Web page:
THE SO-CALLED fiscal space has dominated the opening days of the general election campaign.
The term is not nearly as complex as it sounds. Put simply, it’s the amount of money that will be be available to the next government over and above what it is already spending on public services like health, welfare, education and so on.
The money does not yet exist and is dependent on strong economic growth of around 3% over the next five years. But it has now emerged that Fine Gael, Fianna Fáil and Labour had all been miscalculating the fiscal space in recent weeks with the embarrassing result – for them – that only Sinn Féin has its numbers right.
For Fine Gael and Labour this is particularly serious given they claim to have the only credible economic plans for the country over the next five years. But, in fact, the figures they have bandied about in recent weeks have been wrong by a massive €2 billion.
How did this happen?
Less than two weeks ago Finance Minister Michael Noonan told the Fine Gael Ard Fheis that the money available would be €12 billion:
Our Expenditure Rule ensures that our commitments are sustainable by capping the growth of budgetary commitments at below the long-term growth of the economy.
This rule will limit new budgetary commitments to €12 billion over the five years from 2017 to 2021. This is half of the budgetary expansion in the last five budgets in the years which preceded the crash introduced by the Fianna Fail led Government.
As for the Labour party, Public Expenditure and Reform Minister Brendan Howlin said pretty much the same thing at the party’s conference last weekend:
The figures, confirmed by the Department of Finance, given to all the parties in replies by the Department of Finance, is €12 billion and that, I believe, is the figure we should work on.
How did they reach that number?
The two parties based their figures on what they said the Department of Finance was telling them. The department released an information note last week which explained how it calculated the fiscal space.
It said the gross fiscal space was €10.9 billion if economic growth over the next five years is on average 3%. It then included €1.4 billion as a result of the expected relaxation of EU fiscal rules on deficits because Ireland’s economy is performing so strongly.
Included in the note, the Department said that if the next government did not apply indexation then €2 billion would become available.
This involves adjusting tax rates and bands to keep up with inflation, which is the rising cost of goods and services. Indexation would also involve increasing social welfare payments to keep up with inflation. Effectively it means that as the cost of living rises, the government adjusts taxes and welfare payments accordingly.
But this is a decision for a government to make, not the civil service. This is why the Department of Finance assumed that the indexation would not apply.
So what did the parties get wrong?
Labour interpreted the Department of Finance figures to mean that the structural balance in 2021 would be €8.6 billion. It then claimed that €2 billion from non-indexation of taxes as well as the €1.4 billion from the relaxation of fiscal rules would create a total space of €12 billion. Fine Gael appeared to do the same.
To further confuse matters, Fianna Fáil leader Micheál Martin claimed on RTÉ News on Wednesday that the fiscal space would be €8.6 billion before claiming the non-indexation of taxes would generate a further €2bn.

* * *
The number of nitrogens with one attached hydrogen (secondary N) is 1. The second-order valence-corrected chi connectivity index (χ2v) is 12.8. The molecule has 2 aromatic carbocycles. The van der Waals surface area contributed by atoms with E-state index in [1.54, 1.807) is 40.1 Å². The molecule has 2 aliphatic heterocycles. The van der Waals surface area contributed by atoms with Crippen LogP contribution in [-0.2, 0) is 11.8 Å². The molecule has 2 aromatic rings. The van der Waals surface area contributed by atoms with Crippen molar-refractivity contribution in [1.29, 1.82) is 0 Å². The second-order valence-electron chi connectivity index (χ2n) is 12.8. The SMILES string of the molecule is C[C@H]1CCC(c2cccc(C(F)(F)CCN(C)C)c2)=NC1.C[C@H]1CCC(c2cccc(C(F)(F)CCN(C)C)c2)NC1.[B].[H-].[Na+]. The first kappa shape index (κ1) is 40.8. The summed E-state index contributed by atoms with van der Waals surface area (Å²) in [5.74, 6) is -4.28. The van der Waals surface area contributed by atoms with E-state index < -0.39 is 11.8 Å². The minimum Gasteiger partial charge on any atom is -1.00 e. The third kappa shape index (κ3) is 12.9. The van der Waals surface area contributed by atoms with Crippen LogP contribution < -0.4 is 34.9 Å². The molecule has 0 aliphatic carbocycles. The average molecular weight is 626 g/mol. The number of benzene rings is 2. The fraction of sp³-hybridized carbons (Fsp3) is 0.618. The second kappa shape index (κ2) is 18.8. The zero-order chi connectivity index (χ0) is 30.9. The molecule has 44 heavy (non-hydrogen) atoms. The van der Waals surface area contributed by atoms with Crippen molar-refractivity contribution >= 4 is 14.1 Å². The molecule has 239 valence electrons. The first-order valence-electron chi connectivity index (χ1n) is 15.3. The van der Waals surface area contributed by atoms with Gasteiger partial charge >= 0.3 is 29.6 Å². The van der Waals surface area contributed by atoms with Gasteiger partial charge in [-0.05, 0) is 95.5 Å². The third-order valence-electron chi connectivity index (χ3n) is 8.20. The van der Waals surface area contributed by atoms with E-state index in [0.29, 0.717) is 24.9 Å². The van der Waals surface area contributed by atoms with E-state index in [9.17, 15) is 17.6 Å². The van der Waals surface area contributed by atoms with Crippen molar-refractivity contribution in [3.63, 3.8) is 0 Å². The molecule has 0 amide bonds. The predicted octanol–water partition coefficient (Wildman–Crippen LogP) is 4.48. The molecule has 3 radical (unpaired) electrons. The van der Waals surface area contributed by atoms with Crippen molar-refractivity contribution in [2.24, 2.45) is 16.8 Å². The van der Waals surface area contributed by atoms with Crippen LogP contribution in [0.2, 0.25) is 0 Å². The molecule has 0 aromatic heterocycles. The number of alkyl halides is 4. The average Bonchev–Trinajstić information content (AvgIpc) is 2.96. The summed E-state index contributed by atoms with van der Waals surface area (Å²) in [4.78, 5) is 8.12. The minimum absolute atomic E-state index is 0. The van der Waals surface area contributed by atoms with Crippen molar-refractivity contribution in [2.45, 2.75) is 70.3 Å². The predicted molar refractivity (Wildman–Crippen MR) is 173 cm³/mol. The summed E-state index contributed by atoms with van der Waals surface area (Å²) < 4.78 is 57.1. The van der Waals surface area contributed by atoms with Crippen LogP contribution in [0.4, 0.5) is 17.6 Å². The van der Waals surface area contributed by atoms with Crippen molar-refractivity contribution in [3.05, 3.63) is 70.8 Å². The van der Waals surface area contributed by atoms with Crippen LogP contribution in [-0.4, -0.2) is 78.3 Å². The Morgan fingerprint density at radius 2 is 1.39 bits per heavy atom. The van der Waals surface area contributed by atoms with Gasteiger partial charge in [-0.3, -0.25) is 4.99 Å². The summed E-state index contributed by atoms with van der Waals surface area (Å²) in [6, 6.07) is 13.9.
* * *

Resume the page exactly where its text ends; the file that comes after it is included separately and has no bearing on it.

However, Labour is now privately admitting that the tax indexation figure of €2 billion was double-counted and should have been included in the €8.6 billion figure.
Who got it right?
It was left to Sinn Féin to clarify matters when it put the following statement in an email to the chief economist in the Department of Finance John McCarthy:
The potential additional revenue that would be generated from a political decision not to proceed with indexation is approximately €2 billion. This additional revenue from not indexing is included in the net fiscal space figure of €8.6 billion. Conversely, the net fiscal space of €8.6 billion cannot be increased from non indexation.
McCarthy responded that this was indeed correct. Therefore the available fiscal space, when non-indexation is included, is €8.6 billion.
This is how much Sinn Féin says is available to spend over the next five years. Fianna Fáil now agrees with that number. A spokesperson confirmed this morning that the party is working off €8.6 billion being available.
What are Fine Gael and Labour working off?
Fine Gael says the fiscal space is €10.1 billion, because it’s including the €1.5 billion it says has been freed-up by the loosening EU fiscal rules, which allow Ireland to run a small deficit in 2018. The party launched its so-called long term economic plan yesterday.
Labour is now also saying the figure is €10.1 billion but adds that it will create additional resources by raising extra revenue. It’s publishing its fiscal plan next week. Speaking today, Howlin suggested that the government, if re-elected, could exceed the €10.1 billion figure:
I believe we will exceed them as we have done in everything we’ve done for the last five years and the fiscal space will be greater than that. But we will act on the basis of prudence.
Why does this matter?
But in this case it appears that Sinn Féin is the only major party to get the figures right. Howlin wasn’t prepared to acknowledge that today, saying only:
I’ve no quibble with Sinn Féin. I do have a quibble with Sinn Féin economics normally.
But when economic competence is all-important when it comes to the next government, it appears the current one screwed up the numbers – and that’s not good for its re-election hopes.
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